Presumption of Standard Visitation. Texas has a standard visitation scheme which is presumed to be in the best interest of the child of divorcing or separated parents. Standard Visitation is the first, third, and fifth weekends of the month throughout the year and every Thursday evening during the school term. The method to determine the first weekend of any month is that the preceding Friday.
Texas divorce lawyers frequently refer to the “SPO” which is short for the Texas Standard Possession Order. This statute defines a default visitation schedule that is presumed to be in the child’s best interest. While this presumption is rebuttable under certain circumstances, my guess is that the Standard Possession Order (or some slightly modified version of it) is the visitation.
Child visitation rights are typically awarded to a non-custodial parent following a separation or divorce. The non-custodial parent has visitation rights in both a joint-managing conservatorship setting and a sole-managing conservatorship setting. Visitation can always occur by agreement of the parties, meaning that the parties can share possession and access to the children in any fashion.A child’s best interests can usurp a parent’s visitation rights in some cases where the parent poses a danger to the child’s well-being. If a parent's behavior is harmful, a court may limit that parent's access to the child by requiring that all visits be monitored. For example, a judge may order supervised visitation in the following circumstances.In Texas, the law presumes that the Standard Possession Order is in the best interest of a child age 3 or older. See Texas Family Code chapter 153.252. The Standard Possession Order says that the parents may have possession of the child whenever they both agree.The Standard Possession Order says that if the parents don’t agree, the noncustodial parent has the right to possession of the.
Texas has certain guidelines in the law for visitation or periods of possession called the Texas Standard Possession Schedule. The first step in deciding who gets the children when is to look at who has been appointed the “primary parent” deciding the children’s primary residence. That person will have the child at all times not awarded to the secondary parent. The secondary parent will.Read More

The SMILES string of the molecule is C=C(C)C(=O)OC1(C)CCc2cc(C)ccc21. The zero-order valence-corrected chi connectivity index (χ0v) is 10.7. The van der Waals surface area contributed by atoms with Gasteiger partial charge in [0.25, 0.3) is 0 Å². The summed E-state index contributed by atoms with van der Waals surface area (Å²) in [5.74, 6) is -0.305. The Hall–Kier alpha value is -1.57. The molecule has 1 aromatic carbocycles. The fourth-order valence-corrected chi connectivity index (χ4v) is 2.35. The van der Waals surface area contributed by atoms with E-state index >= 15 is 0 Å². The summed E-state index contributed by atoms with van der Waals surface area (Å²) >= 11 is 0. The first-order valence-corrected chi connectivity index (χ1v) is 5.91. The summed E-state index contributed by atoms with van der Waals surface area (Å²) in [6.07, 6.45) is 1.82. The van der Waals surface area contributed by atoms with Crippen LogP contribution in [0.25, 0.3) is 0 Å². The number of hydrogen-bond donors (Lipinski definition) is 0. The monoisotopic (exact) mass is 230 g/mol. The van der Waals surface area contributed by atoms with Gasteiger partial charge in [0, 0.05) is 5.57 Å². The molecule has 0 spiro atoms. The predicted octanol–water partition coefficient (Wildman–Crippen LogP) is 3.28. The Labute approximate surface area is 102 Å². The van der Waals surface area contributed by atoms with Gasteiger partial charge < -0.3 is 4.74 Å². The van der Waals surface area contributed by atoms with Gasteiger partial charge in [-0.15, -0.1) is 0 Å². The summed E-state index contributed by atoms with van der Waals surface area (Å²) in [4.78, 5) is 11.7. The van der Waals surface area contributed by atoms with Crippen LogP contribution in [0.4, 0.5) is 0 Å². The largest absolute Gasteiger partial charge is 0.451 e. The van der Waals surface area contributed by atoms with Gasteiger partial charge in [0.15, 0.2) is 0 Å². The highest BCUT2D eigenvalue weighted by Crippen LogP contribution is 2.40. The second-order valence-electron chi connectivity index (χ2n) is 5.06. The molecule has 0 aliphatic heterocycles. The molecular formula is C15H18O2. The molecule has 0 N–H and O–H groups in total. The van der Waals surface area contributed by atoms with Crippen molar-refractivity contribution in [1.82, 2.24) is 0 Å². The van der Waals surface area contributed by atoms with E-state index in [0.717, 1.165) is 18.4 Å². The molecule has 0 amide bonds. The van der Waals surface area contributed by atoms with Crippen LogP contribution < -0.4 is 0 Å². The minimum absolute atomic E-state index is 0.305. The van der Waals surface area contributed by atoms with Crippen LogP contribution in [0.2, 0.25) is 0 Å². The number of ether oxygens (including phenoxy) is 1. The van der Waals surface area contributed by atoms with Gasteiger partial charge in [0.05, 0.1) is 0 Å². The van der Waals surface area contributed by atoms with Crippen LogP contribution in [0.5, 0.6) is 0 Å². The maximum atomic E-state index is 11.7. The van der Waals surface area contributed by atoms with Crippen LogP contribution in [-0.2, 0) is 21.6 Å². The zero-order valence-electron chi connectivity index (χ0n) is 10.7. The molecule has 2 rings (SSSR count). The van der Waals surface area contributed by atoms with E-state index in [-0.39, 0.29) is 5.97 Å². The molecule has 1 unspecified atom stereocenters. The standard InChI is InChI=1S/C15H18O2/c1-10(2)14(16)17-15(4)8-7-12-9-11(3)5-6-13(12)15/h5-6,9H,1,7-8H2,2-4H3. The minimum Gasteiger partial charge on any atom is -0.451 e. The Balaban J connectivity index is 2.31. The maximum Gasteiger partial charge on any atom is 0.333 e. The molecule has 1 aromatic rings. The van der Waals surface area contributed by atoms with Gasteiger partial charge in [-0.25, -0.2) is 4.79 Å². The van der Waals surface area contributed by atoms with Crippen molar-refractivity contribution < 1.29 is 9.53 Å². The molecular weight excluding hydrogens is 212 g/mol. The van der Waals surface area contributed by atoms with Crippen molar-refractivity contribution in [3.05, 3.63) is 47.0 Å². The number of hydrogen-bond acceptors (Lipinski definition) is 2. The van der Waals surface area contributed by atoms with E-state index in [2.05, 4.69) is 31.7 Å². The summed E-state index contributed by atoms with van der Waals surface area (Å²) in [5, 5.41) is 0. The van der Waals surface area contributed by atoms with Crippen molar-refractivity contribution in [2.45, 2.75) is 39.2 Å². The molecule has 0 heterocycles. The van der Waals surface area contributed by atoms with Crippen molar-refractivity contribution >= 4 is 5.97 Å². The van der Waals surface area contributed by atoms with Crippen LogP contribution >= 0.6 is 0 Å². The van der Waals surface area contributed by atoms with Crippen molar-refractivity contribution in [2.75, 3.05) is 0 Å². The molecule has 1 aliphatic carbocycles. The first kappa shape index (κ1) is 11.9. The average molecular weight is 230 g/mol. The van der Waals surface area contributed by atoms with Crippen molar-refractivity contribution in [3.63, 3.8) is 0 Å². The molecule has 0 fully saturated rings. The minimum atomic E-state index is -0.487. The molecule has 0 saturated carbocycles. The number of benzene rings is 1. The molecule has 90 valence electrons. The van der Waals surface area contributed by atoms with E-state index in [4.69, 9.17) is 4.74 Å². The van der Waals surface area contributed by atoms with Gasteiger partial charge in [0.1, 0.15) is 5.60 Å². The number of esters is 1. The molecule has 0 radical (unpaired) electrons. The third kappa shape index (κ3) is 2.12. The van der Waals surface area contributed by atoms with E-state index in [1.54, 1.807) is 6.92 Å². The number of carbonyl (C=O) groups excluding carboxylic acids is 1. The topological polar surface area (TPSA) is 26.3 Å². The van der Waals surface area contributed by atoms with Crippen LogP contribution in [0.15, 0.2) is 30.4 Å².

Holiday List List of. Custodial Parent. Biological parents, legally established parents, individuals who have actual care and custody of a child or individuals who are court appointed as the primary conservator who have the right to establish the child’s primary residence. DHHS. Department of Health and Human Services. FFY. Federal Fiscal Year. October 1 through September 31. Local Time.Read More
The Texas Family Code states that an expanded standard possession order shall be granted if parent with visitation requests it and it is in the best interest of the child. Your child custody lawyer will study your case and suggest this order if it is advisable. In most courts in the greater Houston area, an expanded standard possession order will always be granted upon request. An expanded.Read More
Texas Child Visitation Calendar Weekend Schedules. The Texas Family Code outlines a very specific January through December schedule for visitation. Generally, children stay with the non-custodial parent during the first, third and fifth weekends of the month. Weekend visitation begins at 6:00PM on Fridays and ends at 6:00PM on Sundays. Holiday Schedules. Holidays are alternated between parents.Read More
The Texas Standard Possession Order, and most custom visitation orders, provide visitation for the children during the Thanksgiving holiday, the Christmas holiday, and the New Year’s holiday. They distinguish each parent’s rights to that particular holiday as to odd or even years. The dates and times for pick up and drop off are set out in the court order.Read More
Texas Child Visitation Overview Navigate the Complexities of Possession Orders. One of the most litigated issues involving children is the issue of possession and access, more commonly known as visitation. Visitation can be broken down into two categories: standard possession and custom orders. In Texas, standard possession is deemed to be in the best interest of the child; however, it is.Read More
Deciding how to divide your child's time between you can be one the most devastating issues in a divorce. In a good situation both parents come to a mutually agreeable schedule that fits into their lives and the lives of their children. In a bad situation, the parents can't agree on when visitation should occur. The Texas Family Code contains a standard possession code, also sometimes called a.Read More
Partney Law PLLC can assist you with your Divorce, your Suit Affecting the Parent-Child Relationship (SAPCR), Child Support Modification, and any Visitation issues. These are commonly referred to as “Family Law” cases. Divorce is a difficult time that has huge implications for your immediate and long-term future. It is vital that you bring.Read More
A child custody holiday schedule might not be everyone’s first thought on December 1st. Though as the holidays’ plans approach, many families may think about this holiday visitation schedule as much as the decorations, presents, and all other related preparations. Let’s face it: the holidays can be tough on parents, children and more.Read More
In Texas, if the child custody visitation schedules are court-ordered they are typically either standard possession or expanded standard possession (alternate beginning and ending times). One parent will have the exclusive right to designate the child’s primary residence and then the non-primary parent has the visitation schedule. In contrast to the school year, summer and spring break.Read More